One more nuance to the MVP debate: has an article by Peter Gammons frontlining their site proclaiming that the Cardinals are “three deep in MVP candidates”. How can this be? Can a team with three players having extraordinary seasons claim a right to having the one MVP of the league? Does the MVP have to come from a team with no other stars? How would YF address this issue? It seems that by his standards if the player having the best season is by right the most valuable this shouldn’t matter. Let’s hypothesize: Say one of the Cards’ big three was having a statistically equivalent season to Bonds’ (which they aren’t, but let’s indulge). Would they deserve MVP status? Does Bonds’ solitude give him special claim to the trophy? I’d like to hear his opinion on this one. The mines are set…

10 comments… add one
  • If, if, if. Gammons gives the impression that there should be some debate as to the NL MVP, which is, IMHO, ridiculous. He seems to like the OPS stat in rating his three Cardinals, but in passing we see that Bonds is some 400 points ahead of all three in the category. What if one of them had numbers approximating Barry’s? Well, wouldn’t those numbers be elevated—aren’t their numbers elevated now—simply because all three are in the same, stacked lineup? It’s a huge advantage. If Barry had Pujols in front of him and Rolen or Edmonds behind him, where would his numbers be?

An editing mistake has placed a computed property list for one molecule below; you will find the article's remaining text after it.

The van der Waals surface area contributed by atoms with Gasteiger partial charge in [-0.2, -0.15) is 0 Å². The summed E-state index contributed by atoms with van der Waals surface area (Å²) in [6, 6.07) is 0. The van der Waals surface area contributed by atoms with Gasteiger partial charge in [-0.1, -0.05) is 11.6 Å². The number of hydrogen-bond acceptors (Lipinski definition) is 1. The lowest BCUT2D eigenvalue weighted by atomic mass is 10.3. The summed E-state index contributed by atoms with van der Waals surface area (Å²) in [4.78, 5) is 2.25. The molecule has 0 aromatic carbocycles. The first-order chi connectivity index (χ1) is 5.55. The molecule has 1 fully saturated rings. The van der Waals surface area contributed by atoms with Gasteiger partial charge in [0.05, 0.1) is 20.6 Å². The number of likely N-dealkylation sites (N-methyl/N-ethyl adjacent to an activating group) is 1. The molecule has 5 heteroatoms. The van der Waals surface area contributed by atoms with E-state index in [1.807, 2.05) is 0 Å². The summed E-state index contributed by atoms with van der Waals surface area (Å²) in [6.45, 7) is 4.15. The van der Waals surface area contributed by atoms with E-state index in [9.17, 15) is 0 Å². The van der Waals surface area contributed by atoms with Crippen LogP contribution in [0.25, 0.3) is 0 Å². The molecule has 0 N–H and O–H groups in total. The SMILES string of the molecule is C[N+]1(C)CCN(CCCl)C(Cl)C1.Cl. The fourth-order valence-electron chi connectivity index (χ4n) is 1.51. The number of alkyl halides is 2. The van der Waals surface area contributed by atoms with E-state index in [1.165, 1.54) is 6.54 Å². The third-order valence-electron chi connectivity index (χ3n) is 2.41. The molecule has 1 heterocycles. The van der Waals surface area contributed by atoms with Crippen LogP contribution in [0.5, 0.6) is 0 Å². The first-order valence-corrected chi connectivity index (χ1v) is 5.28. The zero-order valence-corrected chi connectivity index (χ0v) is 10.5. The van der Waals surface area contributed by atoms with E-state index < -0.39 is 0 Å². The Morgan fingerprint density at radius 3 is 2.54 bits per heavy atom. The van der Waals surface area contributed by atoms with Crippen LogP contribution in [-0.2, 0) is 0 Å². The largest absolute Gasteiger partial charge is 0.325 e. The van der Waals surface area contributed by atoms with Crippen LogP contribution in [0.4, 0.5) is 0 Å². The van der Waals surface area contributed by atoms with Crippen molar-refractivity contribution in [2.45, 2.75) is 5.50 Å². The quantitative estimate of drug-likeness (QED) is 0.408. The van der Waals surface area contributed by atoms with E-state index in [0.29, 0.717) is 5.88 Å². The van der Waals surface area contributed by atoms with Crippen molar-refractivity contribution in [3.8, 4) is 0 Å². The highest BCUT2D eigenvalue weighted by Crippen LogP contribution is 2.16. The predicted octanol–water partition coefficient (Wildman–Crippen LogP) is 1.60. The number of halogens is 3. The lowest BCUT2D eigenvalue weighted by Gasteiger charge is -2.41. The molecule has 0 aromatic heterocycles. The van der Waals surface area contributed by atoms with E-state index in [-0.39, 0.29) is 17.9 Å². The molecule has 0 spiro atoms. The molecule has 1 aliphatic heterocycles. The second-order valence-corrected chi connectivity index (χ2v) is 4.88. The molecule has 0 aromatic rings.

But let’s get back to that article: now LaRussa is telling us the most important thing is to have players who go out there and play the game the right way. Didn’t he win a couple of rings on Jose Canseco’s back?

    YF September 16, 2004, 8:33 am
  • I thought he won only one ring on Canseco’s back, when it could or should have been 3 or 4 – the A’s were the consensus best team in ball in the late 80s/early 90s, and they underachieved, losing to lesser teams in the Dodgers and Reds. So perhaps his statement is a dig at guys like Canseco, in fact, who never accomplished as much as they should have. I dislike LaRussa intensely so I am not really in the business of defending him, but to say he rode Canseco to multiple titles isn’t right.
    Back to my post: I am not sure you are answering the main question here –
    Does Bonds get special consideration for MVP because he doesn’t have a Pujols or an Edmonds around him?

    SF September 16, 2004, 10:01 am